Abstract
In this study, the quantitative determination of eight biogenic amines (cadaverine, serotonin, histamine, spermidine, spermine, tyramine, putrescine and β-phenylethylamine) by an liquid chromatography method with evaporative light scattering detection was performed. The analysis of several samples of conventional, organic and fair trade
[...] Read more.
In this study, the quantitative determination of eight biogenic amines (cadaverine, serotonin, histamine, spermidine, spermine, tyramine, putrescine and β-phenylethylamine) by an liquid chromatography method with evaporative light scattering detection was performed. The analysis of several samples of conventional, organic and fair trade cocoa-derivatives showed that organic and fair trade samples always contain much lower amine concentrations in comparison with their conventional counterparts, supporting the idea that biogenic amines can be regarded as cocoa quality markers. Irrespective of the kind of sample, results also showed that the most abundant amines were histamine, tyramine, spermidine, putrescine and spermine while β-phenylethylamine, cadaverine and serotonine have been found more rarely, all the amines never reaching dangerous amounts for consumer health. With the aim to confirm the experimental results, clustering analysis was performed on samples and instrumental results using principal component analysis. Full article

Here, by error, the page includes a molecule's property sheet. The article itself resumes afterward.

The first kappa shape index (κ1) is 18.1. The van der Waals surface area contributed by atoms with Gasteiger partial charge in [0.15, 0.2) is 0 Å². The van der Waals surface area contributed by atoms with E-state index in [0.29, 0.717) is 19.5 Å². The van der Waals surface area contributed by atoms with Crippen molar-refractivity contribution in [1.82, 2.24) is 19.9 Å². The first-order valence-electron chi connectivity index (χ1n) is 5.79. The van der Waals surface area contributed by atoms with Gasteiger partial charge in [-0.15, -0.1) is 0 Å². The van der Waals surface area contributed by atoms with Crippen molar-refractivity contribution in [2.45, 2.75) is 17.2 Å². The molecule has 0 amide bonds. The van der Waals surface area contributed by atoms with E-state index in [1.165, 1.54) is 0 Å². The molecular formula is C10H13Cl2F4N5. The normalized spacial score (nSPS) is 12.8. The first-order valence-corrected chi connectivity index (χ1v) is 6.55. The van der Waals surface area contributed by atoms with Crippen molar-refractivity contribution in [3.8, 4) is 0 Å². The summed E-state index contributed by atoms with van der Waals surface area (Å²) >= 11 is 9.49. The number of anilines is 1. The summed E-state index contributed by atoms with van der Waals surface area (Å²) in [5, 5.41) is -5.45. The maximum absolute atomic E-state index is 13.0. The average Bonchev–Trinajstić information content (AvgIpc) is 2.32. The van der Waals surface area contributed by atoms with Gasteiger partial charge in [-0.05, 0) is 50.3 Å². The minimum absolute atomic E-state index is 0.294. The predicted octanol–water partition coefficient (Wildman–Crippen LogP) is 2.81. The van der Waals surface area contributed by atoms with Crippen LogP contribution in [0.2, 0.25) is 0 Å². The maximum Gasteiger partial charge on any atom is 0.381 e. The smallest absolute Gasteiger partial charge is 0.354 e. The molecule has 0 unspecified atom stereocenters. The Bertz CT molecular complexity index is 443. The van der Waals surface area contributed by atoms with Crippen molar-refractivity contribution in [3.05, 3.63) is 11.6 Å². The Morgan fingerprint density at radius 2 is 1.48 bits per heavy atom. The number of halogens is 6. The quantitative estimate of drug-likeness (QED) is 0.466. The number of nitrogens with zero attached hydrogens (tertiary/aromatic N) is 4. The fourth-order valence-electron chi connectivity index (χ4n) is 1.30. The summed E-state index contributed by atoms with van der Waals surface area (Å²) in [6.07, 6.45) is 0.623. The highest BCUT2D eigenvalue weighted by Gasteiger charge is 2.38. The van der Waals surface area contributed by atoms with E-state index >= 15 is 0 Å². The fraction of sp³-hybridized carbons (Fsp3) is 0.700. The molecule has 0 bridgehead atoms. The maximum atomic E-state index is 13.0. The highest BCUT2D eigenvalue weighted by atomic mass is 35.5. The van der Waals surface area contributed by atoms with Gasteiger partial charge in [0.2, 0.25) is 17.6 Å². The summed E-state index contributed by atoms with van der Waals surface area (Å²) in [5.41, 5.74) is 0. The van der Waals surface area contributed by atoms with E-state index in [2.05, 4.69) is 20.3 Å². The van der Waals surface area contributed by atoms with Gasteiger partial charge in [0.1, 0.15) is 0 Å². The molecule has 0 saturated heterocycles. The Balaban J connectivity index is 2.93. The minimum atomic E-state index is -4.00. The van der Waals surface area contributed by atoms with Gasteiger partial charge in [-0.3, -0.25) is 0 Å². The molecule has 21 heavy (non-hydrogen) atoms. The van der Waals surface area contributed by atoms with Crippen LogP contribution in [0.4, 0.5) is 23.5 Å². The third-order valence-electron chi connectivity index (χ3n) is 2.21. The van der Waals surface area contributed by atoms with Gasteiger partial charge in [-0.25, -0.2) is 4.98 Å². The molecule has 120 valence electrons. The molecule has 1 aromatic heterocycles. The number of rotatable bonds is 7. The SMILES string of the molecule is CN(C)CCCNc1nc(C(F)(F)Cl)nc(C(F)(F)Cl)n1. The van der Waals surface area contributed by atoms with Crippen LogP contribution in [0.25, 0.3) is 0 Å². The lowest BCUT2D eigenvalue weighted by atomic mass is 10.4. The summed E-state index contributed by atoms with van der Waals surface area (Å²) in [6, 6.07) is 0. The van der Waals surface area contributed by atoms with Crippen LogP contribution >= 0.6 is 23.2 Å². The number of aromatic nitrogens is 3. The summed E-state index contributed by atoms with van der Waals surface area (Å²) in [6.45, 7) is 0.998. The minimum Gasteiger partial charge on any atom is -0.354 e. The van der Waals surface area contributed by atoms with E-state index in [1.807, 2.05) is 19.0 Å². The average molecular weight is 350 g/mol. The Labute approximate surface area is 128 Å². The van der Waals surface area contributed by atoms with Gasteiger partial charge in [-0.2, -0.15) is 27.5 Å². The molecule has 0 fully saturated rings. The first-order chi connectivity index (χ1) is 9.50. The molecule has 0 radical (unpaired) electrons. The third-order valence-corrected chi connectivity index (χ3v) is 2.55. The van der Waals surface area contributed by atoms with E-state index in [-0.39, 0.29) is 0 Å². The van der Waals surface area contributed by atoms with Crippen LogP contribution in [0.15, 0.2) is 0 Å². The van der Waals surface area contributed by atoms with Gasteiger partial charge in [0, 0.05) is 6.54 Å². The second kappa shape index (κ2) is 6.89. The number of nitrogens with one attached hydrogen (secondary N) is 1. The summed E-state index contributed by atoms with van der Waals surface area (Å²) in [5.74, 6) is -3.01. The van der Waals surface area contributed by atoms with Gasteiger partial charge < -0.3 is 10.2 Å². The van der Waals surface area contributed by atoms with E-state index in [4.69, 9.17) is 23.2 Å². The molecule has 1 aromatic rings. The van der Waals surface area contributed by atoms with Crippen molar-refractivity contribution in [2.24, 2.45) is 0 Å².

Figures

Figure 1

Open AccessArticle Environmental Management and Sustainable Labels in the Ski Industry: A Critical Review
Sustainability 2016, 8(9), 851; doi:10.3390/su8090851
Received: 24 May 2016 / Revised: 28 July 2016 / Accepted: 18 August 2016 / Published: 26 August 2016
Cited by 1 | PDF Full-text (738 KB) | HTML Full-text | XML Full-text
Abstract
Sustainability is increasing in importance in relation to the competitiveness of winter tourism, particularly when considering mountain destinations. Exploring in more detail winter tourism related to ski resorts, operators are especially concerned about environmental issues caused by climate change. Therefore, they have gradually